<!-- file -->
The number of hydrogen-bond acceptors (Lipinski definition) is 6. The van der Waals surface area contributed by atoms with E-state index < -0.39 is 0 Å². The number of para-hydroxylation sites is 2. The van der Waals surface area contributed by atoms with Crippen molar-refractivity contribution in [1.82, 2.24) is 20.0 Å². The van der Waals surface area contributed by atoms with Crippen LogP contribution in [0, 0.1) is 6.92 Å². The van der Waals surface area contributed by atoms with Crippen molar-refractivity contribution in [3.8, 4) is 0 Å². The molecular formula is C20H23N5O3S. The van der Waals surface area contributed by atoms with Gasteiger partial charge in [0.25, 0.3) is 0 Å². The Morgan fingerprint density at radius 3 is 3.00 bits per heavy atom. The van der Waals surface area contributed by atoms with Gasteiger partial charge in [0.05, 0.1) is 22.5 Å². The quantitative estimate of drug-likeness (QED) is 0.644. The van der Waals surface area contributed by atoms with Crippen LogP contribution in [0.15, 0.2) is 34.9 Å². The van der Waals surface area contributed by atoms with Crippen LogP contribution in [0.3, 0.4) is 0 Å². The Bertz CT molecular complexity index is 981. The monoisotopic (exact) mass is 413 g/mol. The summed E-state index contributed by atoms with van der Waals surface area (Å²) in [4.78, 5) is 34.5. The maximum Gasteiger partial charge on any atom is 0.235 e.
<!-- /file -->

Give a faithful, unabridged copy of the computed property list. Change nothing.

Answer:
The number of hydrogen-bond acceptors (Lipinski definition) is 6. The van der Waals surface area contributed by atoms with E-state index < -0.39 is 0 Å². The number of para-hydroxylation sites is 2. The van der Waals surface area contributed by atoms with Crippen molar-refractivity contribution in [1.82, 2.24) is 20.0 Å². The van der Waals surface area contributed by atoms with Crippen LogP contribution in [0, 0.1) is 6.92 Å². The van der Waals surface area contributed by atoms with Crippen molar-refractivity contribution in [3.8, 4) is 0 Å². The molecular formula is C20H23N5O3S. The van der Waals surface area contributed by atoms with Gasteiger partial charge in [0.25, 0.3) is 0 Å². The Morgan fingerprint density at radius 3 is 3.00 bits per heavy atom. The van der Waals surface area contributed by atoms with Gasteiger partial charge in [0.05, 0.1) is 22.5 Å². The quantitative estimate of drug-likeness (QED) is 0.644. The van der Waals surface area contributed by atoms with Crippen LogP contribution in [0.15, 0.2) is 34.9 Å². The van der Waals surface area contributed by atoms with Crippen LogP contribution in [0.3, 0.4) is 0 Å². The Bertz CT molecular complexity index is 981. The monoisotopic (exact) mass is 413 g/mol. The summed E-state index contributed by atoms with van der Waals surface area (Å²) in [4.78, 5) is 34.5. The maximum Gasteiger partial charge on any atom is 0.235 e.